Business Times – 30 May 2008
Les Cotes de Bordeaux will hold its wine tasting tomorrow, featuring eight producers, writes JAIME EE
WHEN you think of Bordeaux, obvious words like en primeur, Chateaux Latour, Margaux or Palmer come to mind. But most wine enthusiasts tend to forget that apart from the First or Second Growths, which make up roughly one per cent of Bordeaux’s wine makers, there’s still another 99 per cent out there waiting to be discovered by the rest of the world. However, it’s a grape-eat-grape world out there as wines from Chile to Thailand compete for retail space and a place in the heart of the discerning wine lover.Even if you’re a solid, family-owned producer from Bordeaux with some pride and local pedigree, your hands are tied because you’re caught between the big boys with their unlimited marketing budgets and the producers of cheap plonk.
Enter, then, the Union des Cotes de Bordeaux – an association set up to promote some 1,500 producers in the south-west of France.
While it has been around since the mid-1980s, it has only been in the mid-1990s or so that the association has bumped up its international marketing efforts, thanks to a shrinking domestic economy.
The Union des Cotes de Bordeaux is made up of four appellations – Cotes de Castillon, Cotes de Cadillac, Cotes de Blaye and Cotes de Francs. All of the vineyards are family-owned and run, and located on the right bank of the Gironde down to Dordogne and Garonne.
Recently, the Union succeeded in getting a common appellation, so their wines are now collectively known as Les Cotes de Bordeaux AOC.
For the first time, Les Cotes de Bordeaux will make its appearance in Singapore, fresh from a marketing mission in Hong Kong for VinExpo. The group has linked up with local wine distributor Caveau, a division of Vinum Fine Wine Merchants, to hold a free public wine tasting tomorrow at its Alexandra Road premises, featuring eight of its wine producers.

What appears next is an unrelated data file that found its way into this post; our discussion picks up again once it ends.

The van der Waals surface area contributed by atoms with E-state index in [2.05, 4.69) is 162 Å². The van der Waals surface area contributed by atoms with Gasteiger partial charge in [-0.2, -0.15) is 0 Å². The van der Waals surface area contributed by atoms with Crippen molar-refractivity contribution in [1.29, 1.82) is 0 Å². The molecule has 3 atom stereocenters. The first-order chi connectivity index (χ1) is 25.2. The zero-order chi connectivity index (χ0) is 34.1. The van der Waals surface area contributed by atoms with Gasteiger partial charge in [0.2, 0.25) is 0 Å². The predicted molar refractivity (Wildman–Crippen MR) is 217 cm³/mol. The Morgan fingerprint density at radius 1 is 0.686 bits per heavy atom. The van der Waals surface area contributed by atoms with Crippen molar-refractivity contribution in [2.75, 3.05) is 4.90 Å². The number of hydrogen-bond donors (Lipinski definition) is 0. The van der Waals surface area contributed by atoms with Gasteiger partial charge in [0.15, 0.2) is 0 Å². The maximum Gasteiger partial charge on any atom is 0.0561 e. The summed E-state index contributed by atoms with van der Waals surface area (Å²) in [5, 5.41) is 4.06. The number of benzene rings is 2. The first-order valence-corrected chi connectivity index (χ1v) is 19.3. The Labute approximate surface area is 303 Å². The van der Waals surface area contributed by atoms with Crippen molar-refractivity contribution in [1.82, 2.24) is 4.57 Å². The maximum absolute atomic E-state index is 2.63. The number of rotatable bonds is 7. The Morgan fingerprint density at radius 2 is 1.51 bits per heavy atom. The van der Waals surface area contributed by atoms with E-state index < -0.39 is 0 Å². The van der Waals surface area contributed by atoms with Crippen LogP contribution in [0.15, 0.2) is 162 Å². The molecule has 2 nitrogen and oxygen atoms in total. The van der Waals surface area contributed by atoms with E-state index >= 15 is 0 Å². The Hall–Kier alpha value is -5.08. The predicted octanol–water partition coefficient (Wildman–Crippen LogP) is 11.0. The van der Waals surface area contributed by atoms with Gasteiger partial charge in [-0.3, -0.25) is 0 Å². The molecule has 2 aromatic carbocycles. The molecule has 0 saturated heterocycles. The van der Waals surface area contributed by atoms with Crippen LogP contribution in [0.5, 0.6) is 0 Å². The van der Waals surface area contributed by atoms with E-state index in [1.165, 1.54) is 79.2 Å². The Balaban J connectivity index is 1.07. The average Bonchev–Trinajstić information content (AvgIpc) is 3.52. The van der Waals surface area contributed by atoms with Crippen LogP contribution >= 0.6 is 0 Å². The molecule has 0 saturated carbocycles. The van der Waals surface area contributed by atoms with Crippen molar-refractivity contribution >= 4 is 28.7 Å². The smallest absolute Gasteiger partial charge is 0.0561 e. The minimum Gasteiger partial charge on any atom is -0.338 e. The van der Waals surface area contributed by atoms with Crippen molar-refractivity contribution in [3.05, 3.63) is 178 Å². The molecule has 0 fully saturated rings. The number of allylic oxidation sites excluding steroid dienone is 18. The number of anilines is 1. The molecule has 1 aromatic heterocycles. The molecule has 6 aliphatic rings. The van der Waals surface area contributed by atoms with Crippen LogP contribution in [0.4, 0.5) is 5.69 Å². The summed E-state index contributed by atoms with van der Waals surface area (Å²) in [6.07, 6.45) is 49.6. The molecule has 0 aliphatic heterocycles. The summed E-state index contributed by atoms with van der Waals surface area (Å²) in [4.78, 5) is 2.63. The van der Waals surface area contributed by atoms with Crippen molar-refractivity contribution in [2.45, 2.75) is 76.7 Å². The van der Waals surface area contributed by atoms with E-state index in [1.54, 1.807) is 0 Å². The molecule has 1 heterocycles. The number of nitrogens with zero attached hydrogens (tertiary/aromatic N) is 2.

But going on the road to win people over with their wines is not the only way the Union des Cotes de Bordeaux is raising its profile.
Knowing full well the combined power of wine and food, the Union tied up with Bordeaux’s institution – Jean-Pierre Xiradakis, chef-owner of the world-renowned La Tupina restaurant – to co-sponsor a programme which would bring deserving young chefs from around the world to Bordeaux to discover its local food products and wine.
Chef Xiradakis started La Tupina some 40 years ago, attracting international press that has rated it one of the top bistros in the world.
He has written books about Bordeaux wine and food and made it his life’s mission to promote the integrity of Bordeaux’s culinary products.
His charming, weather-beaten restaurant serves rustic dishes from an open oven fired by glowing coals, wooing diners with its farmhouse-style cooking and ambience.
Through his involvement with the Jean Palladin Foundation – named for one of France’s best-known food ambassadors to the United States – Mr Xiradakis routinely helped to bring bright young chefs from the US to Bordeaux to explore its produce and cooking styles, in the hope that these chefs would then go home and be walking promoters of the Bordeaux way of life.
Les Cotes de Bordeaux came into the picture in 2004 by inducting young chefs and sommeliers into the Commanderie of Cotes de Bordeaux, a programme that sends them to Bordeaux during the wine harvest, so they can learn about the wines as well as local food products.
The accompanying media publicity, as well as the influences the winners bring back with them, help to spread the word about their appellation.
This year, five chefs or sommeliers from Las Vegas, Quebec, San Sebastian, Hong Kong and Singapore will be heading to Bordeaux under the auspices of Les Cotes.
The Singapore representative will be Galvin Lim of Les Amis’ Au Jardin, who will mark his win with a La Tupina-influenced dinner at the restaurant tomorrow, which is already sold out despite its $188 price tag.
While Mr Lim’s style isn’t exactly rustic, he will bring his own interpretation of it via white asparagus with egg and truffles, tuna with D’Espelette peppers and confit of lamb shoulder in Bordelaise sauce, all paired with wines from Les Cotes de Bordeaux, of course.
So for one night only, you don’t have to fly to Bordeaux – it will come to you.
Registration required for Caveau’s wine tasting. Please call 6276-0908 for information